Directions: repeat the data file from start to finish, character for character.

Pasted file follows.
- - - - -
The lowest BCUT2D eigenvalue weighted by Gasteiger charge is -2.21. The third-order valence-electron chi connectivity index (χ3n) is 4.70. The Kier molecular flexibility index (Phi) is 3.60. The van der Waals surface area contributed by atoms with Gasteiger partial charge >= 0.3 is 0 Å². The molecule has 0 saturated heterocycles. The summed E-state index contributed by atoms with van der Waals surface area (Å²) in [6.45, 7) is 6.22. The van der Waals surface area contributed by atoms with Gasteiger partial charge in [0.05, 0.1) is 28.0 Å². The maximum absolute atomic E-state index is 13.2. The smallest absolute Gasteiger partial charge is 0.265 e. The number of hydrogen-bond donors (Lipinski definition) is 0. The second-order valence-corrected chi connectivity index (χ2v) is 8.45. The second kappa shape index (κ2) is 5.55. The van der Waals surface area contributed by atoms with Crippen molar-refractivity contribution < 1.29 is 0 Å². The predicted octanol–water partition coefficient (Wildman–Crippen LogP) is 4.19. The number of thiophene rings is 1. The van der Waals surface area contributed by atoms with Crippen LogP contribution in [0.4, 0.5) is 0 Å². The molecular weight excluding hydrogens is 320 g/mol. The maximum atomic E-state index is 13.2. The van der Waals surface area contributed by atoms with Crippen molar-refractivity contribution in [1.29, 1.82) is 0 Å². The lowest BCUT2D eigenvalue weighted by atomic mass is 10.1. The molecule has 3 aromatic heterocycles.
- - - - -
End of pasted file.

The lowest BCUT2D eigenvalue weighted by Gasteiger charge is -2.21. The third-order valence-electron chi connectivity index (χ3n) is 4.70. The Kier molecular flexibility index (Phi) is 3.60. The van der Waals surface area contributed by atoms with Gasteiger partial charge >= 0.3 is 0 Å². The molecule has 0 saturated heterocycles. The summed E-state index contributed by atoms with van der Waals surface area (Å²) in [6.45, 7) is 6.22. The van der Waals surface area contributed by atoms with Gasteiger partial charge in [0.05, 0.1) is 28.0 Å². The maximum absolute atomic E-state index is 13.2. The smallest absolute Gasteiger partial charge is 0.265 e. The number of hydrogen-bond donors (Lipinski definition) is 0. The second-order valence-corrected chi connectivity index (χ2v) is 8.45. The second kappa shape index (κ2) is 5.55. The van der Waals surface area contributed by atoms with Crippen molar-refractivity contribution < 1.29 is 0 Å². The predicted octanol–water partition coefficient (Wildman–Crippen LogP) is 4.19. The number of thiophene rings is 1. The van der Waals surface area contributed by atoms with Crippen LogP contribution in [0.4, 0.5) is 0 Å². The molecular weight excluding hydrogens is 320 g/mol. The maximum atomic E-state index is 13.2. The van der Waals surface area contributed by atoms with Crippen molar-refractivity contribution in [1.29, 1.82) is 0 Å². The lowest BCUT2D eigenvalue weighted by atomic mass is 10.1. The molecule has 3 aromatic heterocycles.